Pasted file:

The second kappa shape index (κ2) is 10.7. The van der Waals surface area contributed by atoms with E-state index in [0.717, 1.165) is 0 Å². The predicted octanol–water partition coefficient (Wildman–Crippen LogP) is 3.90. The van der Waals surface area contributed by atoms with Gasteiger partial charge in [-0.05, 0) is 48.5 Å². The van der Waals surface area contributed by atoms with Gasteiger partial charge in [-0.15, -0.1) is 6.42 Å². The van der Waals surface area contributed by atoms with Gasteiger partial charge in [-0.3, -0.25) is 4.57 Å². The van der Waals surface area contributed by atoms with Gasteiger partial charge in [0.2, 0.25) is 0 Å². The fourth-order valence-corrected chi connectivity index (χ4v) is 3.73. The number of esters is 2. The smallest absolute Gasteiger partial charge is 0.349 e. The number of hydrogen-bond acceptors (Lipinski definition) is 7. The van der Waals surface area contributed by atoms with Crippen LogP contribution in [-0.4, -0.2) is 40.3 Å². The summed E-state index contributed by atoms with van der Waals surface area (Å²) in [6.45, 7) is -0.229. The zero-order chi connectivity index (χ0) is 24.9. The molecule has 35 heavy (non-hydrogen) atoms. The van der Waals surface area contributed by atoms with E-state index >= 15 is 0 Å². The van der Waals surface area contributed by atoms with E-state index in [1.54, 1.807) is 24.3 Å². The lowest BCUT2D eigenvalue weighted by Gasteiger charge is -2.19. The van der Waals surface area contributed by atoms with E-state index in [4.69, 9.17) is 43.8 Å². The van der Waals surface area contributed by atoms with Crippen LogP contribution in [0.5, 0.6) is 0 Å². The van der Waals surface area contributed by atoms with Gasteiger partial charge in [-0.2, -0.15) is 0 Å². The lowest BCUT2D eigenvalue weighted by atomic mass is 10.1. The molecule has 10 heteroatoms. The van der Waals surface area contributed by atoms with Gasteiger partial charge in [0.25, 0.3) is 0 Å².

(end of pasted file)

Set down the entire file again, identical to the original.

The second kappa shape index (κ2) is 10.7. The van der Waals surface area contributed by atoms with E-state index in [0.717, 1.165) is 0 Å². The predicted octanol–water partition coefficient (Wildman–Crippen LogP) is 3.90. The van der Waals surface area contributed by atoms with Gasteiger partial charge in [-0.05, 0) is 48.5 Å². The van der Waals surface area contributed by atoms with Gasteiger partial charge in [-0.15, -0.1) is 6.42 Å². The van der Waals surface area contributed by atoms with Gasteiger partial charge in [-0.3, -0.25) is 4.57 Å². The van der Waals surface area contributed by atoms with Gasteiger partial charge in [0.2, 0.25) is 0 Å². The fourth-order valence-corrected chi connectivity index (χ4v) is 3.73. The number of esters is 2. The smallest absolute Gasteiger partial charge is 0.349 e. The number of hydrogen-bond acceptors (Lipinski definition) is 7. The van der Waals surface area contributed by atoms with Crippen LogP contribution in [-0.4, -0.2) is 40.3 Å². The summed E-state index contributed by atoms with van der Waals surface area (Å²) in [6.45, 7) is -0.229. The zero-order chi connectivity index (χ0) is 24.9. The molecule has 35 heavy (non-hydrogen) atoms. The van der Waals surface area contributed by atoms with E-state index >= 15 is 0 Å². The van der Waals surface area contributed by atoms with E-state index in [1.54, 1.807) is 24.3 Å². The lowest BCUT2D eigenvalue weighted by Gasteiger charge is -2.19. The van der Waals surface area contributed by atoms with E-state index in [4.69, 9.17) is 43.8 Å². The van der Waals surface area contributed by atoms with Crippen LogP contribution in [0.5, 0.6) is 0 Å². The van der Waals surface area contributed by atoms with Gasteiger partial charge in [-0.2, -0.15) is 0 Å². The lowest BCUT2D eigenvalue weighted by atomic mass is 10.1. The molecule has 10 heteroatoms. The van der Waals surface area contributed by atoms with Gasteiger partial charge in [0.25, 0.3) is 0 Å².